For our second appetizer we shared a whopping plate of 12 pork dumplings ($5.00), as big as pot stickers, filled with a brightly flavored blend of ground pork, green onions, ginger and cabbage. A triple compote with mustard, sweet-sour and soy sauces accompanied the dumplings. I felt that a lighter sauce might have flattered these dumplings better, but they were delicious on their own. I look forward to trying each of the many different house dumplings, especially the Yulong fish and leek dumplings ($5.95) which sounded delicious.
Our first main course, the spicy lemon pepper prawns ($10.95) awakend our senses. The succulent shelled prawns had been cooked so lightly they were still translucent, tossed quickly in a wok with onions and scallions, fresh shiitake mushrooms (called "dong gu" in China), thin lemon wedges and a lightly peppered broth.
In each bite, I could sense the elusive fragrance of wok "hay", the smokey perfume imparted to food when seared in a smoldering well-cured wok. The pearly lemon-pepper sauce highlighted these smokey smells while balancing the natural textures of each fresh ingredient.
I noticed this balance in all of the stir-fried dishes that I tasted at Cafe Yulong, including the Ghan Shao lamb ($10.95). The thin slices of lamb carried not a hint of muttony flavors, but lingered light on the palate with warm Mandarin spices and fresh shredded scallion. Tiny strips of carrot and red bell peppers added freshness to the subtly sweet sauce, tinted with soy and black pepper.
Highlighting our meal, the Sichuan tea smoked duck ($10.95) made us hum with delight. Sectioned into chunks, the moist and tender meat had been marinated overnight in five-spice, steamed for several hours, flash-smoked with burning tea leaves, then toasted again before serving. Usually we avoid eating the fatty duck skin; but this crisp skin was so surprisingly lean, and it held so much smokey flavor, that by the end of our long meal nothing remained but a few small bones.
For desert we tried the glacé bananas and apples ($4.50 each), one of the few deserts in traditional Chinese cuisine. Batter-fried and coated with caramilized sugar and sesame, then dipped in ice water at our table to form a crunchy shell, the fruit was molten hot and meltingly sweet. We loved it, but we couldn't finish after the large dinner portions.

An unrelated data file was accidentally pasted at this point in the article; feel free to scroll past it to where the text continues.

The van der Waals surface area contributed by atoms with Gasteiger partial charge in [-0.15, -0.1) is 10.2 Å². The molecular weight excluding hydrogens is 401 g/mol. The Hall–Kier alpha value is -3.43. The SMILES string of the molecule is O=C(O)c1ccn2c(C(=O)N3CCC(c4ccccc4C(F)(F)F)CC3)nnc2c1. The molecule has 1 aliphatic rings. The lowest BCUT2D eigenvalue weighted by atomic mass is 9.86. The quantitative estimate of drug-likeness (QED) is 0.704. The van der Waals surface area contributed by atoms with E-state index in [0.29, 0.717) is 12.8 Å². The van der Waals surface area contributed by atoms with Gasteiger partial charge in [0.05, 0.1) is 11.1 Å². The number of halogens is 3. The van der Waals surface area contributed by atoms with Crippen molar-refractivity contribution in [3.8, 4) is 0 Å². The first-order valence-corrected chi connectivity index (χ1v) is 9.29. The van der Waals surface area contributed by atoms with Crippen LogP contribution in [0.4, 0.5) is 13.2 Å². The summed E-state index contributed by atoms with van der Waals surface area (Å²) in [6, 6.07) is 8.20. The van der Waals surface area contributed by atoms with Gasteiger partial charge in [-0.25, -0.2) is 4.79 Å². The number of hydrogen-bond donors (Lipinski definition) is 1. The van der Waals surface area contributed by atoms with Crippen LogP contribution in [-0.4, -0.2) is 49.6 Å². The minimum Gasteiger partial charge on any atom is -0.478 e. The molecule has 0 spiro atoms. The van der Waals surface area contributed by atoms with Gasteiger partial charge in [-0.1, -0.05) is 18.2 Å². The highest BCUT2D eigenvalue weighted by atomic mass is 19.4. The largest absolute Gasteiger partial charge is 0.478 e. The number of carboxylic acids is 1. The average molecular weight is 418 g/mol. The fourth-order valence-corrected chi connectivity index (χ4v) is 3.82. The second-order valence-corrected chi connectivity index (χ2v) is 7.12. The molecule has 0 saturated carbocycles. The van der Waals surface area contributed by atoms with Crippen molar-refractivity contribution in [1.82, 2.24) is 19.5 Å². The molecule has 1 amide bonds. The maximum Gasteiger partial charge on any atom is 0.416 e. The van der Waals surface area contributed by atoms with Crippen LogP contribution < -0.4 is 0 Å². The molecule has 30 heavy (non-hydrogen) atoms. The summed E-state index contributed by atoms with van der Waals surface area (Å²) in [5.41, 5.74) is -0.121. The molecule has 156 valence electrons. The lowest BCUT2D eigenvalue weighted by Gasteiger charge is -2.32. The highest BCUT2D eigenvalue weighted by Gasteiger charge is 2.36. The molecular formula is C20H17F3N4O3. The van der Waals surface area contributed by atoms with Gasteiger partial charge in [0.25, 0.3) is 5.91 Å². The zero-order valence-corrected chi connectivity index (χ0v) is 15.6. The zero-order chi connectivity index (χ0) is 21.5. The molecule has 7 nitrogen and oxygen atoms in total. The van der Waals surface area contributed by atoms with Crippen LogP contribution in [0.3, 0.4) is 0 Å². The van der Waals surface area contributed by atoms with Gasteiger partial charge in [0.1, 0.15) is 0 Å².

The beer and wine list is short and simple, but very affordable. Tsing Tao and other imported beers cost only $3/bottle, domestics only $2.75. Wines ranged from $3-$7 by the glass, $11-$26 by the bottle.
Cafe Yulong's one-page lunch menu covered a well chosen subset of the long dinner menu, with lower prices and single serving presentation. This could become a favorite lunch spot with its huge bowls of fresh noodles and generous plates starting at $4.95, accompanied by the house-made kim chi, bowl of hot & sour soup, and rice.
The Chinese black mushrooms and baby bok choy ($4.95) tasted clean, fresh and lightly smokey. I could tell from the crackled mushroom caps and soft slippery texture that the chef used very high grade fresh fungus.
The spicy Chao Ma noodle soup ($5.95) came in a large bowl stacked with fresh wok-seared shrimp, mussels, squid, cloud ear fungus, cabbage and more. The light red spicy chicken broth was redolent with smokiness from blackened Szechuan peppers, whose seeds had been removed to soften their heat. Yum.
Don't let Cafe Yulong's familiar-sounding menu and reasonable prices trick you into thinking it's "just another Chinese restaurant." Cafe Yulong stands out from the crowd with its fresh clean flavors and feathery sauces. This food feels healthy and comfortable. I could eat here every day.
743 West Dana St., Mountain View